“Why didn’t you say something when the Army came?”
“They kept us hidden away. If the Army had seen us, what would they have thought anyway?”
Adam nodded. “Yes, a bunch of small children being corralled by their parents and shushed would hardly be a cause for concern for soldiers.”
“Now let me write a note to Melissa, and you can take that and those papers. Give them to someone who can make a difference. I don’t think they’ll ever get the ones who did the murdering because a lot of them have died or moved on. It was so dark and there was so much going on that I couldn’t be sure who did what, and I’m the best witness there is. But at least get the news out there. Let the truth be told.”
“I’ll do that.”
“I figured you would. You got kind eyes. Now you better go.”
When Adam met up with Hoss and Blue Knife, they had some new bruises and the news that they had been told to leave town. Because they couldn’t get Aubrey, Adam agreed they could go. They paid Blue Knife with most of the goods they had brought with them making him a happy man. When they arrived home with nothing to show for their hunting trip, their father wanted an explanation.
“Pa, I need to clean up and head to town. I have to go to the paper and then to see Melissa. Maybe Hoss can fill you in before I get back.”
“Pa, it might be best ifn ya wait for Adam ta get back. He knows more about all of this than I do.”
Frustrated, Ben had no choice except to wait as Adam was in a hurry to get to the Territorial Enterprise before they closed for the day. He was there long after they closed though sitting with their editor and main writer as the three men went over the explosive story Adam had given them with the corroborating evidence including the drawings.
“This is amazing stuff, Adam. But why didn’t you go to the Army or other authorities?”
“What can they do about it? As Aubrey told me the main perpetrators are dead or moved on. She is a witness but to the events. She isn’t confident that she could testify to who did the actual crimes. The other children were too young. Many of the people who live there now, although many are less than model citizens, had nothing to do with it, and she can’t identify any others who helped.”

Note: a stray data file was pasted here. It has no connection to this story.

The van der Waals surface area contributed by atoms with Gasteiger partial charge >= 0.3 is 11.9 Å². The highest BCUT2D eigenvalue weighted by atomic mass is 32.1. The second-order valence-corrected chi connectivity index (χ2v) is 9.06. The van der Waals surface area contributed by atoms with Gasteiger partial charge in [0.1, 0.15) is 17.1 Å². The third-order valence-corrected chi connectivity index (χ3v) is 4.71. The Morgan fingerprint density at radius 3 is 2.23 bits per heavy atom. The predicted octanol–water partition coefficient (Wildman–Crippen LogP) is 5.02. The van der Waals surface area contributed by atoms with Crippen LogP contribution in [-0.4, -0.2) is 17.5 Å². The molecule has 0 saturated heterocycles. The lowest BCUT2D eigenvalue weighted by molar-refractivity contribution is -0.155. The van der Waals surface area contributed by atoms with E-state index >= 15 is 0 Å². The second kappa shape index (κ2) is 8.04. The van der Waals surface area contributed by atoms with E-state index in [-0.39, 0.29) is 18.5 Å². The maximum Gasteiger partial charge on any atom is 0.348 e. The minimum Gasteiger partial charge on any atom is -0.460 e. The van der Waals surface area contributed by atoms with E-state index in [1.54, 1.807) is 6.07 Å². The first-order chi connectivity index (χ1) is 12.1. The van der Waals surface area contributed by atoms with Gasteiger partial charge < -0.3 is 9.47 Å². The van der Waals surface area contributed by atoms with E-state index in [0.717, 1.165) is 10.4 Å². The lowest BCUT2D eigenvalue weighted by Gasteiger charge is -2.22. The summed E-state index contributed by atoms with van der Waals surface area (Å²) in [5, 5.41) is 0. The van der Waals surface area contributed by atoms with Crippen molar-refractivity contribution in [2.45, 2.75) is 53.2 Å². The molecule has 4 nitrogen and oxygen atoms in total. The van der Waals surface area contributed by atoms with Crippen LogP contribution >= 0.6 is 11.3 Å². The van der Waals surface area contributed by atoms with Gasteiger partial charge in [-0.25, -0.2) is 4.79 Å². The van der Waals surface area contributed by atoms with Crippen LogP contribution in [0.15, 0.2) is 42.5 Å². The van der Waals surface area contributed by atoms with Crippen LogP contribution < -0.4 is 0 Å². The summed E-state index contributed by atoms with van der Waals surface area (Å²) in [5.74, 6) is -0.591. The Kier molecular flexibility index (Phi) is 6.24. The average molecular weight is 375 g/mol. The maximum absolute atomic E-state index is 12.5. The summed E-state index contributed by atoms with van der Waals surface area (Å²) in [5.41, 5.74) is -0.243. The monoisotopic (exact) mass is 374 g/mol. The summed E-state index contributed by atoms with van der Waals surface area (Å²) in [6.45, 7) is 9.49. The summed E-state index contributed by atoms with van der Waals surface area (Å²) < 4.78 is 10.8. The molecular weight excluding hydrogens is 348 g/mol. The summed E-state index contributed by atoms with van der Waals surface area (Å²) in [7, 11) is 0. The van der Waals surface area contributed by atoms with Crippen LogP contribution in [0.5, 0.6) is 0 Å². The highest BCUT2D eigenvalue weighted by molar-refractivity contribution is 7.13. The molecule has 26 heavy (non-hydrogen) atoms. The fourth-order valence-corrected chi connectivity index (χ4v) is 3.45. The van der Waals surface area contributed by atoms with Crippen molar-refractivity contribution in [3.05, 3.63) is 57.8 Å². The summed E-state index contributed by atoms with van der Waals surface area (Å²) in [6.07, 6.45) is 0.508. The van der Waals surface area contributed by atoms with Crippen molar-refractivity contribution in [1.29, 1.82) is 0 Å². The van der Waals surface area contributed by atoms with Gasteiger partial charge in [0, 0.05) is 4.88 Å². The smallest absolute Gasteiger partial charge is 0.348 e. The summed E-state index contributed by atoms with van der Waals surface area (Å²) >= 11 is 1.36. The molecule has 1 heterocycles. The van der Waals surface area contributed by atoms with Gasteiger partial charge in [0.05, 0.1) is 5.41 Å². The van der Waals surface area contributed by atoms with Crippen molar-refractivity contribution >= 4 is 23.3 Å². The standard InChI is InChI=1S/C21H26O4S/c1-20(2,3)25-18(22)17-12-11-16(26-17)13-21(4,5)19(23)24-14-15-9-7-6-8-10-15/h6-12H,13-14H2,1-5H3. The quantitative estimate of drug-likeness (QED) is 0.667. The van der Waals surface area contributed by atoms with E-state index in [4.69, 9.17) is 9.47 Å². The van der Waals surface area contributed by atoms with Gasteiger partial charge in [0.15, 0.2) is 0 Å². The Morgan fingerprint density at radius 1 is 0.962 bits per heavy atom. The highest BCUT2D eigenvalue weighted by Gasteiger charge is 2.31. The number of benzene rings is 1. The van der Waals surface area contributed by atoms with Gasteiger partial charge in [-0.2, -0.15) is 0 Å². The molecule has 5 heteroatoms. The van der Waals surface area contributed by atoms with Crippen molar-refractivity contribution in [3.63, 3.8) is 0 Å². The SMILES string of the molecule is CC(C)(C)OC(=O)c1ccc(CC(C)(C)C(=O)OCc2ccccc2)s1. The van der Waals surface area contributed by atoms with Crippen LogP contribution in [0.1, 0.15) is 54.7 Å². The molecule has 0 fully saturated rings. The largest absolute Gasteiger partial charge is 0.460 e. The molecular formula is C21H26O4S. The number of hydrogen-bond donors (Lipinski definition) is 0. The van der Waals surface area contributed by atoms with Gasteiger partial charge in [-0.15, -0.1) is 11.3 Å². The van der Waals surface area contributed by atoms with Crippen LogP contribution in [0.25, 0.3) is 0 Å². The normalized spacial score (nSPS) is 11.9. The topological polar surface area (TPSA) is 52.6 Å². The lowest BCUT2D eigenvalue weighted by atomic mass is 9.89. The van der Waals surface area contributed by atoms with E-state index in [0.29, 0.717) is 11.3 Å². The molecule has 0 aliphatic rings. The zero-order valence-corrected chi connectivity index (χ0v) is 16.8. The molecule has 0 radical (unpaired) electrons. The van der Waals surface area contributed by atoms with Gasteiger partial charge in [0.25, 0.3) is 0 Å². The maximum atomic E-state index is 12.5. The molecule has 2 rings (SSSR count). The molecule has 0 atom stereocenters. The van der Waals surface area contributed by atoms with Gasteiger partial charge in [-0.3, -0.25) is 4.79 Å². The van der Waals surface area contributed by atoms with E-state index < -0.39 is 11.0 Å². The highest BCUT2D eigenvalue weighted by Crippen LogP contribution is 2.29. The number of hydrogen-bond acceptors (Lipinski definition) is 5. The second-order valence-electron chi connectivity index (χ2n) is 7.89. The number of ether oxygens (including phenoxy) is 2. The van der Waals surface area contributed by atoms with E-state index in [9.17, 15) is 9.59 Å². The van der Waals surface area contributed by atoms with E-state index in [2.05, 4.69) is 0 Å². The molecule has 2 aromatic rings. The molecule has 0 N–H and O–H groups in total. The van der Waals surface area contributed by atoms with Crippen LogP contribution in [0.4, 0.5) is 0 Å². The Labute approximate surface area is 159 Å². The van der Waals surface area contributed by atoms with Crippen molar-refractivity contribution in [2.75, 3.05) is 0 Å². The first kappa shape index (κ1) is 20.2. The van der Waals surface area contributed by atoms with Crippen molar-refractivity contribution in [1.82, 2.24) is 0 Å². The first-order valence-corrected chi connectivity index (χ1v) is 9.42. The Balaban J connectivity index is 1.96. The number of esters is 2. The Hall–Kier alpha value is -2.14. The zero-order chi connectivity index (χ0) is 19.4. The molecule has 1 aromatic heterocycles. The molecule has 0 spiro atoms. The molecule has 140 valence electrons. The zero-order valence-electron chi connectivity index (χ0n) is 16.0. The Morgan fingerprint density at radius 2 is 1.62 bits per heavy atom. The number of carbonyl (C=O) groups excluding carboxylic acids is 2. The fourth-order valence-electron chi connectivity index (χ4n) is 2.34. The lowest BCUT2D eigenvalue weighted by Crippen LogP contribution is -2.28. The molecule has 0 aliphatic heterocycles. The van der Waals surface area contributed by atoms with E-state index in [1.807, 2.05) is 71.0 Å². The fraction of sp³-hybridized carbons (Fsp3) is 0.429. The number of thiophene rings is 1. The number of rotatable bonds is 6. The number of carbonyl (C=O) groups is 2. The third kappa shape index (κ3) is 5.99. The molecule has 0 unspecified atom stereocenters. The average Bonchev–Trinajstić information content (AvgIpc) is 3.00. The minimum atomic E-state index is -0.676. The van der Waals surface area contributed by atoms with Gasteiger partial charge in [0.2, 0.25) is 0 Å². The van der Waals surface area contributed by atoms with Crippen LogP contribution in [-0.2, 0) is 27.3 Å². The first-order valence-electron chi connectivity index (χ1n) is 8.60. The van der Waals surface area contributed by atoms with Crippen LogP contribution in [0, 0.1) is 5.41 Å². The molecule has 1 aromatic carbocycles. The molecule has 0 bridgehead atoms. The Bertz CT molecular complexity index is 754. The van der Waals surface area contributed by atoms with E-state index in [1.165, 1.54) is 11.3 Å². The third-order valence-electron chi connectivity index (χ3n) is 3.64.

“Will they be able to tell who gave you the information?”
“That’s where your skill as a writer comes in. We want you to write it as if it was told to you by one of the men who did it. You know, he’s dying and is overcome with guilt.”
“That’s brilliant. They wouldn’t have any way of knowing who it could be then.”
“Or where he is or how to get in touch with him. Redraw the pictures so they look more professionally done too. You have to keep these papers in a safe or other place where no one can see them.”
“We have a safe here and when we’re done with them, we’ll give them back to you.”
“Thank you. That is acceptable.”
Then Adam left the office and took the letter from Aubrey to Melissa. He knocked on her door and knew how surprised she was to see him in the middle of the week especially at dusk. “May I come in? I have important news to tell you.”
Although she looked slightly apprehensive, Melissa invited him in. “News?”
“You told me about your sister Aubrey being among the missing from the Roundville Massacre. I decided to try to find her and I did. Melissa, she’s alive, and she sent you this letter.”
Overcome with emotion, Melissa didn’t know how to react at first, but then the questions came. “But why didn’t you bring her back? Where is she?”
“Sweetheart, read the letter.”
It was only later that Melissa recalled that Adam had called her sweetheart, but by then she knew she was. She opened the letter and read the words of her sister. Tears fell as she realized she still had family left in the world and that she had a brother-in-law and a nephew. Looking up at Adam, she bit her lip and then she wrapped her arms around him and kissed him shocking him and herself.
“Oh, I’m sorry.”
“I’m not. I rather liked that.”